To further illustrate his point, went onto explain the finding from the International Agency for Research on Cancer (IARC) that Glyphosate was a carcinogen.
"The IARC has only ever found that one substance in the thousands that they have looked at, that is not carcinogenic," Mr Heath said. "That got a lot of publicity, as you can imagine, that Glyphosate is something to be concerned about. Now the IARC process that they use is a hazard-based approach, they are looking at whether something is a potential hazard. That is a potential hazard. A hammer is a potential hazard. But is it a risk? It is only a risk if not used appropriately. A hammer is a risk because you could hit things with it. So, the IARC is going to only find one substance out of the thousands that they look at that is not carcinogenic - because anything is carcinogenic at the right level. The dose makes the poison."
He went onto say all of the other international studies that have been conducted into the substance, found that there was no risk if used appropriately.
"But that doesn't matter, because what gets communicated out of that," he said. "A study on French newspapers, where this was a massive issue, which quantified what was talked about in the newspapers and 73 per cent of the time the IARC report was quoted. Why is this the case? The shared values (the community has) in this is about the fear of cancer and big organisation. So those things are much easier to communicate at the shared values and influential others level."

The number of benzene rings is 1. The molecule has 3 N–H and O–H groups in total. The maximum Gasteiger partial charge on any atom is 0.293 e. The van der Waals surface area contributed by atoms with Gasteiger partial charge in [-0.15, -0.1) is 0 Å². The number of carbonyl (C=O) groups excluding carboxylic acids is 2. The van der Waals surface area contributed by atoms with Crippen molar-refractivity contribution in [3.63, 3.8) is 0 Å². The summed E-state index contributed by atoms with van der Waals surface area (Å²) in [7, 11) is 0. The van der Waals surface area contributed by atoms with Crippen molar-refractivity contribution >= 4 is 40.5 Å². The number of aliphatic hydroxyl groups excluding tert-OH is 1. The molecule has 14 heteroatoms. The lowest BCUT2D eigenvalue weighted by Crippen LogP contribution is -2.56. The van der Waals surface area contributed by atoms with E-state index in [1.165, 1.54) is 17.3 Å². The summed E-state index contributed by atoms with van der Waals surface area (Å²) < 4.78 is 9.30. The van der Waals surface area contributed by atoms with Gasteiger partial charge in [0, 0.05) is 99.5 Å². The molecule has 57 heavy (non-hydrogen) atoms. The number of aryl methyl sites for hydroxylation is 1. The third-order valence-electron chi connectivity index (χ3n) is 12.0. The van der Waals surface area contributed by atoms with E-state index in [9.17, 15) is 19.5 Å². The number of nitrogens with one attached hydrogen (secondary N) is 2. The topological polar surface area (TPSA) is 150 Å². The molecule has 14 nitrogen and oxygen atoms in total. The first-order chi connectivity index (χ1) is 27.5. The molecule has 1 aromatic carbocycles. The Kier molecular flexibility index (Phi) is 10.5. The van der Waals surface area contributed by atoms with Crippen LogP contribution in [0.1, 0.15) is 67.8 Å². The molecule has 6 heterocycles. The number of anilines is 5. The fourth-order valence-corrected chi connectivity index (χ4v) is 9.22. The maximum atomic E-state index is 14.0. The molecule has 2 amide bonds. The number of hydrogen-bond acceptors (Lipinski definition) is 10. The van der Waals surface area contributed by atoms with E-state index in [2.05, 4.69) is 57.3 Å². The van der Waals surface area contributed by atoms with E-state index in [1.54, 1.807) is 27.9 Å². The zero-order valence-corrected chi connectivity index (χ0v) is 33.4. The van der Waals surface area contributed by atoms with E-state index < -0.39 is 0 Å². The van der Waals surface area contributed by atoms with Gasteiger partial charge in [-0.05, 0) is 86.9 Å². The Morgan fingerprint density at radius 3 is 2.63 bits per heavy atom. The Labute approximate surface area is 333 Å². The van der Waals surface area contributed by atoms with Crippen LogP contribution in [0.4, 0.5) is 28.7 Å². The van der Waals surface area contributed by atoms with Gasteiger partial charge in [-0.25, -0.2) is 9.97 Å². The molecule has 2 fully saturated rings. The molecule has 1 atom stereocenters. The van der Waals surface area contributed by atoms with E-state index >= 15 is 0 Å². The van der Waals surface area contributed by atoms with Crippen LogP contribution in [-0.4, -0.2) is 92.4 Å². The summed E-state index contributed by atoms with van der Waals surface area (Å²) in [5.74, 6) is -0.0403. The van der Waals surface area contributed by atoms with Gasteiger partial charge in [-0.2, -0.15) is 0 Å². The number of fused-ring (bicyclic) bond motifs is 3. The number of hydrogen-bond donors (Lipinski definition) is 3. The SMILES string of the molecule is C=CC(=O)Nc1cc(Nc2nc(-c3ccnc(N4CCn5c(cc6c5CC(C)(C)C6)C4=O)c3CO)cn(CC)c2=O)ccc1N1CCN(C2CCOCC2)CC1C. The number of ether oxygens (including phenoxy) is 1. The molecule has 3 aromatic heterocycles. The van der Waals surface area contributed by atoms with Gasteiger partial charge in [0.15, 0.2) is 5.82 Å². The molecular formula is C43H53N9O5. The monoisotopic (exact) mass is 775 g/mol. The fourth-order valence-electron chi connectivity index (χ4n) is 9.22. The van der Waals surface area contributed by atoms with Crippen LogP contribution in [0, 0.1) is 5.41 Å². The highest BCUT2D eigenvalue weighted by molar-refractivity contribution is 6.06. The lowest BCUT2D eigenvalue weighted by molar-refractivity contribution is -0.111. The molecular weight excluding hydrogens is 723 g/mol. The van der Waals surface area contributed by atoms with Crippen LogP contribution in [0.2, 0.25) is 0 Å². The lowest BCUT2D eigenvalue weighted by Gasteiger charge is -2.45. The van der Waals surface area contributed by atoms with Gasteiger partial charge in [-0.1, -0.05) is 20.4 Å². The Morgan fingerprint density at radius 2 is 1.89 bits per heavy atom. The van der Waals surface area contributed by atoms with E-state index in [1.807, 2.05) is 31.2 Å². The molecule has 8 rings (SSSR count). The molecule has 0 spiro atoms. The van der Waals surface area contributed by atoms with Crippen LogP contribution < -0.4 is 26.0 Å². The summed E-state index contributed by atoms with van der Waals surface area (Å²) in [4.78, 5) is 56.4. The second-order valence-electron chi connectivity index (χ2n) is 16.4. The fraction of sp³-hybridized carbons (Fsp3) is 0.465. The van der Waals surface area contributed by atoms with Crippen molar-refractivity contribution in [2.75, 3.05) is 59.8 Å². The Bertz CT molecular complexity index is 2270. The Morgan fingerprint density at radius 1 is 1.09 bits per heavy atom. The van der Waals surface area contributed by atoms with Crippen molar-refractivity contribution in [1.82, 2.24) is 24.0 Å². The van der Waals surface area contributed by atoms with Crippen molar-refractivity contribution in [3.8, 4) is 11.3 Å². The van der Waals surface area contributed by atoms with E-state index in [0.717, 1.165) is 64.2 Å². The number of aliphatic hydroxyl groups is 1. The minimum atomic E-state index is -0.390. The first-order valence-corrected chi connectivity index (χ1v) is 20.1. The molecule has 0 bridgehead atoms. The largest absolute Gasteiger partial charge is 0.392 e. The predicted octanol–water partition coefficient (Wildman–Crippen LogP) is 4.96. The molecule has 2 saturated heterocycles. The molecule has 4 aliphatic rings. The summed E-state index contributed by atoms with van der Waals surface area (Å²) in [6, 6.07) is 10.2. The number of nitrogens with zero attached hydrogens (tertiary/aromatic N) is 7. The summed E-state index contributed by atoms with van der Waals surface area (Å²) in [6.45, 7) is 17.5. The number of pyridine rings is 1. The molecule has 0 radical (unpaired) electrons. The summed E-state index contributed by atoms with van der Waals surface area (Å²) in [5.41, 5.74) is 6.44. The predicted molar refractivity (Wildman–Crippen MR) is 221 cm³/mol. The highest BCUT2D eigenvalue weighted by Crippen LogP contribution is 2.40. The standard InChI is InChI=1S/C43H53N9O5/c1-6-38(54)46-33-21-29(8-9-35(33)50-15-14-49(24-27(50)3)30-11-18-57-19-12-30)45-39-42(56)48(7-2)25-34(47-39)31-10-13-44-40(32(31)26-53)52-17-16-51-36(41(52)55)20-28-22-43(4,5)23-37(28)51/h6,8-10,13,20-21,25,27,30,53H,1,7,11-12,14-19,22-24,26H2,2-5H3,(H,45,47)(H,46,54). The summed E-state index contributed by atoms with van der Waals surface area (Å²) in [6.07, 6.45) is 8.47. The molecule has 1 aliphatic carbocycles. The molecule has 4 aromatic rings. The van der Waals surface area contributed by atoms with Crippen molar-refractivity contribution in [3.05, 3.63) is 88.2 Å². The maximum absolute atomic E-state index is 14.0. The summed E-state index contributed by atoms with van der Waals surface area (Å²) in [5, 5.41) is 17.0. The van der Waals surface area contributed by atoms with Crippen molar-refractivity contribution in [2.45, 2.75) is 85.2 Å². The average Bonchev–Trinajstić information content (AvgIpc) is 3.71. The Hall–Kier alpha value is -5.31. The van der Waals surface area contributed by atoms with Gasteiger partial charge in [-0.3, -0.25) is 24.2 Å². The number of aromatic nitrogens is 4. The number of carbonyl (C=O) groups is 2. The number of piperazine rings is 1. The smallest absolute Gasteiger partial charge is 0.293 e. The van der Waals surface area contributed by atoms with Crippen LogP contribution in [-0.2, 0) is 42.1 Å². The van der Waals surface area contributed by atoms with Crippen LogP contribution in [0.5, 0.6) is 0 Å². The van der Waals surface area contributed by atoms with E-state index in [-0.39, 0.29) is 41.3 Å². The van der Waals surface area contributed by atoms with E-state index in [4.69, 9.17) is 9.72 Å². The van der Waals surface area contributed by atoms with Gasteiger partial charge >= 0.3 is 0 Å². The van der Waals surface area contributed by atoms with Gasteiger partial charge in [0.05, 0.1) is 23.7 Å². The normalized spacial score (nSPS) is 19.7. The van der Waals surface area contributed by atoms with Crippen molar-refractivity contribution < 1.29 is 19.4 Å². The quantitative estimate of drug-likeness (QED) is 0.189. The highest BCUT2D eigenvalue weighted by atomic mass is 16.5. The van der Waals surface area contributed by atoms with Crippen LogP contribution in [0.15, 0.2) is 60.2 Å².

What that leads to, according to Mr Heath, is the court cases like the ones brought against Monsanto, in the United States involving that Glyphosate causing cancer. But the problem he raises, is that juries don't deal with science, and there is nothing in the findings that have reset the science, or that have delivered new science.
"Juries interpret what they see and make a finding on that," he said. "So, it is a representation of our community expectations and understandings, as it should be, on the information that is put to them. So, trust is difficult in the current environment because the competence circle (science and facts), is small, and the confidence and influential others are big and getting increasingly important. It can lead to really perverse, illogical, weird, nonsensical arguments. There is a campaign from an activist organisation against GMOs, that are trying to scare people about Roundup in whisky. Now, we know alcohol is a carcinogenic, it's right at the top - and alcohol can kill you. But (according to them) that’s not what we should be concerned about, instead it's the Roundup. But this is completely understandable; we have shared values about drinking alcohol, but we don't have shared values around Roundup."
He concluded by saying the industry needs to think more about the way in which they are communicating messages with people outside the industry.
"As agriculturists, as scientists, we tend to rely on the data first and tend to respond to issues with evidence, and overwhelm people with evidence," Mr Heath said. "That should be the top of a pyramid. First, we need to start with shared values and we need to start by understanding that if we connect with the community on values that we all understand such as sustainability, environment and shared labour. Basically, the one's that need no technical understanding that connect with core belief systems and become a trusted partner on those values. On the next level up we need to be transparent in our industry on how we demonstrate those shared values. We can then feed the evidence onto that."